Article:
Jinggoy Estrada bemoans ‘antagonist’ tag after floating idea on K-drama ban
MANILA, Philippines — Senator Jinggoy Estrada has lamented the public’s portrayal of him as an “antagonist” after floating the idea of banning Korean drama or K-drama shows in the country.
On Tuesday, Estrada insisted in a privileged speech that he was only concerned about the Philippine movie industry, which he fears might be on the verge of collapse.
“The records of the Senate, specifically the Finance Subcommittee M, will bear me out that I was trying to take a grasp of the state that the audiovisual services sector has been in nowadays, which by and large, is on the verge of collapse even during the pre-pandemic period and which was painted in that hearing to be now in the ICU needing critical care from specialists,” he said at the Senate.
“Sadly, my statements were magnified and even misconstrued by many, including a number of industry members who are part of the more than 760,000 [workforces] in the film and AV sector, who I was trying to protect and fight for. What reverberated in the minds of many was the furthest thing from my mind. I was portrayed as a villain, an antagonist,” he added.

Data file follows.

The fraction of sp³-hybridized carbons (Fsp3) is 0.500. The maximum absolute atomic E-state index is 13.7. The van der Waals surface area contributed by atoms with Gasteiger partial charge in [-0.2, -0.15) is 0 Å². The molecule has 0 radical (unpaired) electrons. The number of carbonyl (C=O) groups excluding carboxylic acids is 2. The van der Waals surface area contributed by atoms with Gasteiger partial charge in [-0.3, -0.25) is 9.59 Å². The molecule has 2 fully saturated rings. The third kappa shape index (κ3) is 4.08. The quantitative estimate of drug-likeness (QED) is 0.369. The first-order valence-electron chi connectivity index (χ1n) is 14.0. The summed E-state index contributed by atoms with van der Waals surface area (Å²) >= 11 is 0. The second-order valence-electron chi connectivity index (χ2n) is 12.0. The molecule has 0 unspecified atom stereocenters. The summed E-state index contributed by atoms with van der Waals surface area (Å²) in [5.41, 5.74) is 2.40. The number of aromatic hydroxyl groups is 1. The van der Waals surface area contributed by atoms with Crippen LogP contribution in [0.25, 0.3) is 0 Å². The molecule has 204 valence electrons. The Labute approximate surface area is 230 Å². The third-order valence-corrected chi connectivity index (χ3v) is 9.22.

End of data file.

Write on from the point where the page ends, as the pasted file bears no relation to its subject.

The senator drew controversy in October after saying during deliberations on the proposed 2023 budget of the Film Development Council of the Philippines (FDCP) that a K-drama ban in the Philippines sometimes crosses his mind.
According to Estrada, he is gravely concerned about the state of the local film industry as theater group operators informed him that only nine local movies were released out of the 20 reviewed by the Movie and Television Review and Classification Board (MTRCB).
Estrada, who used to be an actor like his father, former President Joseph Estrada, said that around 300 films were produced and shown annually during the Philippine movie industry’s heyday. However, he speculated that huge taxes and low earnings might deter film executives from producing movies.
“Nakapanlulumong isipin na may panahon na umaabot sa tatlong daan (300) ang napo-produce na pelikula kada taon. Now, it’s not even a fraction. To come up with a quality film, producers have to fork out between P10 to P30 million, according to FDCP chairperson and CEO Tirso Cruz III, and to recoup this, they have to earn at least triple or 270%,” he said.
(It’s disheartening to think that there was a time when around 300 movies were produced and shown yearly.)
“But how can an industry barely in survival mode and among the most heavily taxed entertainment in Asia, recover from its current state?” he asked.
Estrada received bashing from K-drama supporters and even local film industry members for his ban remarks, with many people bringing up past issues that the Senator was involved in.
Even fellow lawmakers like Albay 2nd District Rep. Joey Salceda disagreed with suggestions to ban K-dramas in the country, noting that it may be better to follow South Korea’s strategy to improve the Philippine entertainment industry.